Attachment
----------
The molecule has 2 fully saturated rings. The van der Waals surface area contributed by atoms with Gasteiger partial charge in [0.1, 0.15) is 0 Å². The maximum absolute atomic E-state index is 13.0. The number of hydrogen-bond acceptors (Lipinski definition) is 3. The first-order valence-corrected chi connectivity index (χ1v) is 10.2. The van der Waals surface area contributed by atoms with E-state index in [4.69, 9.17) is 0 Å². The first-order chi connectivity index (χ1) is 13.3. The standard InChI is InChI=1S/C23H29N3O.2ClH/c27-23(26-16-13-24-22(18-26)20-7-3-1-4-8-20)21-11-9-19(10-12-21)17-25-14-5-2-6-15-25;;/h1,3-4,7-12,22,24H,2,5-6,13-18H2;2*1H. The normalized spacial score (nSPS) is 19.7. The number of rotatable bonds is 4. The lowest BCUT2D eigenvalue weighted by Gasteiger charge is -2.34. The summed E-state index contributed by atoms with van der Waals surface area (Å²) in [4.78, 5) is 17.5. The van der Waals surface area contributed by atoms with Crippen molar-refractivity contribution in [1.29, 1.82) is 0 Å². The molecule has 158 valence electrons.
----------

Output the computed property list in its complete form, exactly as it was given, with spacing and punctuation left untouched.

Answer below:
The molecule has 2 fully saturated rings. The van der Waals surface area contributed by atoms with Gasteiger partial charge in [0.1, 0.15) is 0 Å². The maximum absolute atomic E-state index is 13.0. The number of hydrogen-bond acceptors (Lipinski definition) is 3. The first-order valence-corrected chi connectivity index (χ1v) is 10.2. The van der Waals surface area contributed by atoms with E-state index in [4.69, 9.17) is 0 Å². The first-order chi connectivity index (χ1) is 13.3. The standard InChI is InChI=1S/C23H29N3O.2ClH/c27-23(26-16-13-24-22(18-26)20-7-3-1-4-8-20)21-11-9-19(10-12-21)17-25-14-5-2-6-15-25;;/h1,3-4,7-12,22,24H,2,5-6,13-18H2;2*1H. The normalized spacial score (nSPS) is 19.7. The number of rotatable bonds is 4. The lowest BCUT2D eigenvalue weighted by Gasteiger charge is -2.34. The summed E-state index contributed by atoms with van der Waals surface area (Å²) in [4.78, 5) is 17.5. The van der Waals surface area contributed by atoms with Crippen molar-refractivity contribution in [1.29, 1.82) is 0 Å². The molecule has 158 valence electrons.